New treatment for PTSD, TBI in the works

19 Aug 2011 | Cpl. Damany Coleman

Traumatic brain injuries have been called the signature wound of the wars in Iraq and Afghanistan. According to a Research and Development Corporation study released in 2008, about 320,000 service members may have experienced a TBI during deployment. With injuries ranging from mild concussions to severe penetrating head wounds, just 43 percent reported ever being evaluated by a physician for that injury.

Today, the Department of Defense as well as medical universities and entities around the world are working on a new solution for post-traumatic stress disorder and TBI – a Hyperbaric Chamber that treats patients with oxygen at a level higher than atmospheric pressure.

Possible benefits include improvement in thinking ability, quality of life and reduction of PTSD symptoms. Results will be measured by brain blood flow imaging, written tests for memory and thinking and questionnaires about quality of life and health. However, there may be side effects whatsoever.

According to the Centers for Disease Control and Prevention, a TBI is caused by a blow or jolt to the head or a penetrating head injury that disrupts the normal function of the brain. The CDC also estimates that at least 5.3 million Americans currently have a long-term or lifelong need for help to perform activities of daily living as a result of a TBI.

The severity of TBI ranges from mild to severe, with symptoms of anything from brief change in mental status or consciousness to an extended period of unconsciousness or amnesia after the injury. These sometimes “invisible injuries” also contribute to a substantial number of deaths and cases of permanent disability every year.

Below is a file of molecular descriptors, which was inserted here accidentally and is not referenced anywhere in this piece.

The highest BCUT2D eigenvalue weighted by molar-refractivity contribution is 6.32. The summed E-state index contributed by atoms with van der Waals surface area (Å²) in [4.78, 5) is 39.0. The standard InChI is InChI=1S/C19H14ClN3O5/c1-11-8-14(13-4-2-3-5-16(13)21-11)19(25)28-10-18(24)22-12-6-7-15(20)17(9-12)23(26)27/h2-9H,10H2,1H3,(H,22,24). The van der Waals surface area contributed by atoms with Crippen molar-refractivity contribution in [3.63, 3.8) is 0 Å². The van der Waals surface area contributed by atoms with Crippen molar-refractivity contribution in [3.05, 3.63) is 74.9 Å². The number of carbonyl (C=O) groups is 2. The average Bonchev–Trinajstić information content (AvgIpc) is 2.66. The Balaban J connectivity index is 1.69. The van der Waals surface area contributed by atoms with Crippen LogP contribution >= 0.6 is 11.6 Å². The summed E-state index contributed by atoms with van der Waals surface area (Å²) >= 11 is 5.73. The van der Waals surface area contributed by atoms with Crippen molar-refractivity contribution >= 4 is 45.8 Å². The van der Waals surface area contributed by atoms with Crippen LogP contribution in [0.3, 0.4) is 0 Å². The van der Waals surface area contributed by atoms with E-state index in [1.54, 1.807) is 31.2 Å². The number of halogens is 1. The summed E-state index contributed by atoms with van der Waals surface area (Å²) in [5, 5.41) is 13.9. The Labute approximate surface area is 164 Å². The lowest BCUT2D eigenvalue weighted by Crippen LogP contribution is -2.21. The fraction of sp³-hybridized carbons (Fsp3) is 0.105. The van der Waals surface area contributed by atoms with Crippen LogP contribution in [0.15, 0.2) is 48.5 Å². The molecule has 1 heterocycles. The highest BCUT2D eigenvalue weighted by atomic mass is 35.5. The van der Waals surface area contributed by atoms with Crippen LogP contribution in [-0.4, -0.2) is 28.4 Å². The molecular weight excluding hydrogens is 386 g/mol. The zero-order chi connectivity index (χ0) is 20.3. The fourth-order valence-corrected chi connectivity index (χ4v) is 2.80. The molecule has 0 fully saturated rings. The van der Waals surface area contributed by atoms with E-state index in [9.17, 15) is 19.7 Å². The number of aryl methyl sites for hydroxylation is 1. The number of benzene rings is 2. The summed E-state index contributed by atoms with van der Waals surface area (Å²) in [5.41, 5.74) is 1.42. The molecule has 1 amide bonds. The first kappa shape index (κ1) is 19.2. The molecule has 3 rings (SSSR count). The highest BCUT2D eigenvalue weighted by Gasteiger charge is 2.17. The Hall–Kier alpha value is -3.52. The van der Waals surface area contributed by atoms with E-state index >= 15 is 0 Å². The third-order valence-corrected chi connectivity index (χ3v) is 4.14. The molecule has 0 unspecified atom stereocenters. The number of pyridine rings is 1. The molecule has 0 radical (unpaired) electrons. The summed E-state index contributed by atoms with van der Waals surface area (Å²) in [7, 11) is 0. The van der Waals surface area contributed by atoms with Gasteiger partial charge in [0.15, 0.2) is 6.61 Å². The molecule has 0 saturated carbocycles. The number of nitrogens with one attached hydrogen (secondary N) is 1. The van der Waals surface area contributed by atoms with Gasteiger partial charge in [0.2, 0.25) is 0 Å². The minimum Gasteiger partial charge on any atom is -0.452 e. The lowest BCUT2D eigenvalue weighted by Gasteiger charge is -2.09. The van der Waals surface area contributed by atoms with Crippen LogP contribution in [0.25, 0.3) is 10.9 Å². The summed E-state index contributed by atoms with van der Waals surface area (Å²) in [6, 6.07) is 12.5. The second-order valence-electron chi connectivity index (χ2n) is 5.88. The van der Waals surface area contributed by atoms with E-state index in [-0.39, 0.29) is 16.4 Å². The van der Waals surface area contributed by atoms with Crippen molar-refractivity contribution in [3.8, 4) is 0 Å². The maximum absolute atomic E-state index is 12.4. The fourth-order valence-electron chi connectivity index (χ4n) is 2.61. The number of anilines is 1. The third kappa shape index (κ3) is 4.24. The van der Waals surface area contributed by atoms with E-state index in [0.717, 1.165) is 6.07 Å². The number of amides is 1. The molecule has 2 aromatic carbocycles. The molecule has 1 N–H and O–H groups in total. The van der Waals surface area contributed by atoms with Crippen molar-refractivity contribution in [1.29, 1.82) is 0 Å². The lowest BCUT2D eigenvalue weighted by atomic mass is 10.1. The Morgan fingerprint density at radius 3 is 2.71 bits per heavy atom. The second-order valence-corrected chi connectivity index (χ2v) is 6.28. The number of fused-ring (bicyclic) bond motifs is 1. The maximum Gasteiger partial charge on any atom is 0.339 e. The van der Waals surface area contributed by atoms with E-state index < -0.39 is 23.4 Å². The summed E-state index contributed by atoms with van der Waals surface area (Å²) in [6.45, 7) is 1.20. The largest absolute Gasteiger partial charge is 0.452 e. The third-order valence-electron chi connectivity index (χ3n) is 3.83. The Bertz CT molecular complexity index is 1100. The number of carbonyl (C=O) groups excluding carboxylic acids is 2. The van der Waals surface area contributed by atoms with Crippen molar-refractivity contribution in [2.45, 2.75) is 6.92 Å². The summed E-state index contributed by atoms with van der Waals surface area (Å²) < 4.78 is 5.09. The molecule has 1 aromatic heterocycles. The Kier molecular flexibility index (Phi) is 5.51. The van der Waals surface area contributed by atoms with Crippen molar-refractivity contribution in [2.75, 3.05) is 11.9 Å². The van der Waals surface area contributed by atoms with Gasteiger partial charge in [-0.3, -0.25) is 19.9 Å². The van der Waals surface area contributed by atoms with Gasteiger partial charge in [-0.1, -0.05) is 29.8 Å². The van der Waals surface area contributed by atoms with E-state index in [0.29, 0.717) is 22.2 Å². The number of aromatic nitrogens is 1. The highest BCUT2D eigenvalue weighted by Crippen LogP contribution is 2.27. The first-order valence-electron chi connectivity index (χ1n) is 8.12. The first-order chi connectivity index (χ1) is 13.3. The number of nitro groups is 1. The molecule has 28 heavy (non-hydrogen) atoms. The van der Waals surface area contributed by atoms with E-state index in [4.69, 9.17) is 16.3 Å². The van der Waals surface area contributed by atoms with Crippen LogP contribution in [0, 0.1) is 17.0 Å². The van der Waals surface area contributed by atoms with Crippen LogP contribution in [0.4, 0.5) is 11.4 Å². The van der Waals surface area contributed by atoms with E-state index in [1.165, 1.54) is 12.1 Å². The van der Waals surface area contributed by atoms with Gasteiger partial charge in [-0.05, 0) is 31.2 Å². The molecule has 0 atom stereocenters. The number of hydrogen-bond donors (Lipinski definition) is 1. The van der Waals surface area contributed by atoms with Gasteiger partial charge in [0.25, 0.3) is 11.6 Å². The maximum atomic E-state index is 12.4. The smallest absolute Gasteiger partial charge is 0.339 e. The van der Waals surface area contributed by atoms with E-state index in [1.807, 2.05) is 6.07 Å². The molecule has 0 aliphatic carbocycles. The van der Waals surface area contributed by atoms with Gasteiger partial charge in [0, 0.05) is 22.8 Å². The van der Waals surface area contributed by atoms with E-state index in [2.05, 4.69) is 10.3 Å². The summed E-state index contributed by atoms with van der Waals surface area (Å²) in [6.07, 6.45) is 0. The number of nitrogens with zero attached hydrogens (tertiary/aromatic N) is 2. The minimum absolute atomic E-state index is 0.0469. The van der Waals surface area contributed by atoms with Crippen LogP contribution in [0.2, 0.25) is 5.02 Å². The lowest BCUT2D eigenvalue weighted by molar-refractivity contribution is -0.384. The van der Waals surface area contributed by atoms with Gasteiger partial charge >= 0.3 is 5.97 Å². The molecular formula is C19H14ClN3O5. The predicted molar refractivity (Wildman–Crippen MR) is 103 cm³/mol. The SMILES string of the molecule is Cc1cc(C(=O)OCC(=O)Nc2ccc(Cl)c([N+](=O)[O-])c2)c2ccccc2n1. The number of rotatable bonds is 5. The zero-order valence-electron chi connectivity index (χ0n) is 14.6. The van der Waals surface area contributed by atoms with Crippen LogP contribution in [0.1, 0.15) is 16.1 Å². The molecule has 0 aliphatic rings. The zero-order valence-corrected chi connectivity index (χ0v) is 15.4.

Lt. Cmdr. Jason Gordon, second year resident with Family Medicine, Naval Hospital Camp Lejeune, said the Surgeon General signed off on naval approval for testing in 2009 and if successful, these pressure treatments for PTSD and TBI patients could be the most significant yet.

If it works, the next step would be to get TriCare and Medicare to fund the procedure. Also, steps are being taken toward getting the Food and Drug Administration to approve it as a drug as opposed to an intervention.

“How can you prove today that post-concussive headaches are treated by the Hyperbaric Chamber?” asked Gordon. “The brain isn’t something you can look at and see its internal workings. There’s nothing actually moving in the brain – we cannot really tell what can be causing a headache. We think the treatment could work based on previous studies, but the gold standard in health care is that randomized tests show conclusive results.”

Due to the high level of TBI and PTSD injuries from the war, it’s congressionally mandated that the Department of the Navy pursue these studies to see if the treatments work.

“The basic premise of hyperbaric treatment is the theory that increased partial pressure of the oxygen helps heal the brain,” said Gordon. “We have to find out how, for example, increased pressure helps recurring headaches. After we find out how increased oxygen will benefit a TBI/PTSD patient, we then have to determine at what level of treatment will suffice for them. If 1.5 atmospheres will help him, why not 1.6? What are the limits? We have to figure out the right dose at the right time.”

Gordon added Hyperbaric Chamber treatment is a low risk to the patient, based on prior anecdotal studies. Testing on people with mild TBI has already begun, which involves troops with symptoms, such as loss of consciousness for up to 30 minutes, headache or dizziness for up to 24 hours, and post-traumatic amnesia.

“We need to test on enough people to prove a solid outcome,” said Gordon. “As far as we know, there are no signs that the treatment will worsen one’s TBI, but there may be some adverse events or mild side effects.”

Gordon said that for testing purposes, each patient undergoes 40 sessions in a 10-week period with a goal of proving a reduction in TBI symptoms.

“We cannot see the headaches, so our results are all based upon if they say they feel better or not – there is no definitive way to tell if each treatment works, and that is the challenging thing about this,” said Gordon. “We are trying to objectively look at subjective things.”

The Marine Corps officials are currently being briefed on the tests which may be conducted on some of their Marines.

For those who would like to participate in the tests with mild TBI, call 877-445-3199.